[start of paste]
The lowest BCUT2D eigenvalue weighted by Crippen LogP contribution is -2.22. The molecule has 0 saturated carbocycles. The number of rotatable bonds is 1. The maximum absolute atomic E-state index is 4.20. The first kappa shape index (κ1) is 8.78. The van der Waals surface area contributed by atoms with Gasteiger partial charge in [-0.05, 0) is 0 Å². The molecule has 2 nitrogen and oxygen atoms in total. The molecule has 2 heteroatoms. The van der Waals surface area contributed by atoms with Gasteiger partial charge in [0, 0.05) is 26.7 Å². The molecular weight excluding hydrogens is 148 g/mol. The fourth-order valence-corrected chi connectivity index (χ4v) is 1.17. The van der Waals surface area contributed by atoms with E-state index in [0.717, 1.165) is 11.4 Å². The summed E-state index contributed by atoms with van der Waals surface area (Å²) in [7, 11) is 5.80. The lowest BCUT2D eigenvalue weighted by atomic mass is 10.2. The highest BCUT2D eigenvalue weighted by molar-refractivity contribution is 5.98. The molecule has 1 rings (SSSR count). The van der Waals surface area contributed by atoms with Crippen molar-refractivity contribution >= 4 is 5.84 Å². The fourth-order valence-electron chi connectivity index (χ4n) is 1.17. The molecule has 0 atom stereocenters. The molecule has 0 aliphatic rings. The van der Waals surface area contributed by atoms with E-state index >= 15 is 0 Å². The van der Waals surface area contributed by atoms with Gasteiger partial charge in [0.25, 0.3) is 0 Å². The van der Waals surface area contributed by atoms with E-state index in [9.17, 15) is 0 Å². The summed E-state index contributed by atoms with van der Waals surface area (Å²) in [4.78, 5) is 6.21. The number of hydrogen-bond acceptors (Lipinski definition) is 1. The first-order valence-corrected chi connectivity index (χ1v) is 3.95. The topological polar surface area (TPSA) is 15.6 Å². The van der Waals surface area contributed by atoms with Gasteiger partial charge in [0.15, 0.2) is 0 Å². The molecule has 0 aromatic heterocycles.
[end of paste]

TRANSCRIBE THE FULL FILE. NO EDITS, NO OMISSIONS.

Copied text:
The lowest BCUT2D eigenvalue weighted by Crippen LogP contribution is -2.22. The molecule has 0 saturated carbocycles. The number of rotatable bonds is 1. The maximum absolute atomic E-state index is 4.20. The first kappa shape index (κ1) is 8.78. The van der Waals surface area contributed by atoms with Gasteiger partial charge in [-0.05, 0) is 0 Å². The molecule has 2 nitrogen and oxygen atoms in total. The molecule has 2 heteroatoms. The van der Waals surface area contributed by atoms with Gasteiger partial charge in [0, 0.05) is 26.7 Å². The molecular weight excluding hydrogens is 148 g/mol. The fourth-order valence-corrected chi connectivity index (χ4v) is 1.17. The van der Waals surface area contributed by atoms with E-state index in [0.717, 1.165) is 11.4 Å². The summed E-state index contributed by atoms with van der Waals surface area (Å²) in [7, 11) is 5.80. The lowest BCUT2D eigenvalue weighted by atomic mass is 10.2. The highest BCUT2D eigenvalue weighted by molar-refractivity contribution is 5.98. The molecule has 1 rings (SSSR count). The van der Waals surface area contributed by atoms with Crippen molar-refractivity contribution >= 4 is 5.84 Å². The fourth-order valence-electron chi connectivity index (χ4n) is 1.17. The molecule has 0 atom stereocenters. The molecule has 0 aliphatic rings. The van der Waals surface area contributed by atoms with E-state index >= 15 is 0 Å². The van der Waals surface area contributed by atoms with Gasteiger partial charge in [0.25, 0.3) is 0 Å². The van der Waals surface area contributed by atoms with E-state index in [9.17, 15) is 0 Å². The summed E-state index contributed by atoms with van der Waals surface area (Å²) in [4.78, 5) is 6.21. The number of hydrogen-bond acceptors (Lipinski definition) is 1. The first-order valence-corrected chi connectivity index (χ1v) is 3.95. The topological polar surface area (TPSA) is 15.6 Å². The van der Waals surface area contributed by atoms with Gasteiger partial charge in [0.15, 0.2) is 0 Å². The molecule has 0 aromatic heterocycles.